There have been no comparable questions to those on gender identity in previous censuses: prior to 2011 no guidance was given regarding the sex question, and in 2011 online guidance told people to answer as they identified.
However, there were no questions to indicate a change from the sex recorded at birth. Similarly, there have no previous questions about sexual orientation: one was considered for the 2011 Census, but was not included as it would thought it might affect response.
From 2011 onwards, the wording of the marital status question was updated to include same-sex civil relationships, although this of course is not the same as a general question about sexual orientation.
Whilst most of the questions on the census form are mandatory, the questions on sexual orientation and on gender identity are voluntary (and also only applicable to those aged 16 or over). Another example of a voluntary question is that on religion; a voluntary question has been included in England and Wales since 2001.
The level of response to the voluntary question on religion varies by location and by personal characteristics, and it is clear that not responding is not necessarily the same as indicating that one has no religion.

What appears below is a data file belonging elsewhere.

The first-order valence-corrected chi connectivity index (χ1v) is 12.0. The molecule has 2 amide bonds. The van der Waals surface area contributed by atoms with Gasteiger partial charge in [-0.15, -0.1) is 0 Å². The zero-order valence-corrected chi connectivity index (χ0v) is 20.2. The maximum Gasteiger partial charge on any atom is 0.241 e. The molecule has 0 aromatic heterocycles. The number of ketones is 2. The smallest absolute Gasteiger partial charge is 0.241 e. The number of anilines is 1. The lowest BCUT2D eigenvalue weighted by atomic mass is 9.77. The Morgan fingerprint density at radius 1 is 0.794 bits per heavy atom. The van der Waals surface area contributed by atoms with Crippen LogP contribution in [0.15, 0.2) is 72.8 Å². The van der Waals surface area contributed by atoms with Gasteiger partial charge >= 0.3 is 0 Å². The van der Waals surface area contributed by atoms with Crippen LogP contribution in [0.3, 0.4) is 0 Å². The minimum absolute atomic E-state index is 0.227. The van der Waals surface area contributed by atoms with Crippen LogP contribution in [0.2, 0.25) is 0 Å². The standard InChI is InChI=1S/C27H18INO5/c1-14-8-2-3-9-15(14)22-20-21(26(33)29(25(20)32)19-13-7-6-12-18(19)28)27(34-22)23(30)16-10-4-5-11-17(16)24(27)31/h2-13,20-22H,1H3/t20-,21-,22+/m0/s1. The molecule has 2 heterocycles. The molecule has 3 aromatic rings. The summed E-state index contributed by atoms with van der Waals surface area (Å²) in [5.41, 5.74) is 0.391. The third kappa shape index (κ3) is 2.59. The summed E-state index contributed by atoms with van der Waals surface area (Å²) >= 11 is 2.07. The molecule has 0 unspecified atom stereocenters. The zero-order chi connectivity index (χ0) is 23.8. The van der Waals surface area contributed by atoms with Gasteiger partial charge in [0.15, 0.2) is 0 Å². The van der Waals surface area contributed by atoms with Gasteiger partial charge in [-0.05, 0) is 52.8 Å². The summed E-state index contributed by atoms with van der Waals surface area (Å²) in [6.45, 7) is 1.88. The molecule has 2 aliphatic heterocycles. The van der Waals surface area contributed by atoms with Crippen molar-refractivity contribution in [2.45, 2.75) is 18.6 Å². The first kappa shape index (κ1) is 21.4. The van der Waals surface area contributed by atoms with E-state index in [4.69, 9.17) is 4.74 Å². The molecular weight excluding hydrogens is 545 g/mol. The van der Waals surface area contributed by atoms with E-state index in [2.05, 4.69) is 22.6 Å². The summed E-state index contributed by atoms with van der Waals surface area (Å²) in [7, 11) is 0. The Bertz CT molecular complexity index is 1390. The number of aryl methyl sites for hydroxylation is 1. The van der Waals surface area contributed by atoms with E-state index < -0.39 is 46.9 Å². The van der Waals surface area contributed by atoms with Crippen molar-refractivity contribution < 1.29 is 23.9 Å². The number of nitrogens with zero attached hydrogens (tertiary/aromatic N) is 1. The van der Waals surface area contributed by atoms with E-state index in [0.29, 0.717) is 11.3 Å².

Whilst response to the religion question should not be considered a predictor of response to the questions on sexual orientation or gender identity, it is reasonable to suppose that they too will see varying levels of response. This should be considered in analysis of the results.
A new feature of the 2021/22 Census round, compared to previous censuses in the UK, was the ability to complete – typically online – an individual form, as a supplement to an existing household form. This was noted in the guidance for the sexual orientation and gender identity questions. An individual form allow respondents to give alternative answers to any of the questions on the form, although the use case most often discussed was for the questions on sexual orientation, gender identity, and religion.
As noted above, it is currently unclear as to the level of detail with which results will be reported. Existing estimates of the proportion of people who are trans, for example, vary, and the census itself will be the mechanism by which ONS (and other agencies) produce new observations, which in turn then dictate the level of detail that can be used in the reporting of results.
The voluntary nature of the questions is important to remember: media commentary on the places with the highest proportions of non-straight people, or the highest proportions of trans people are likely to ignore this aspect yet it may make rank order comparison unwise.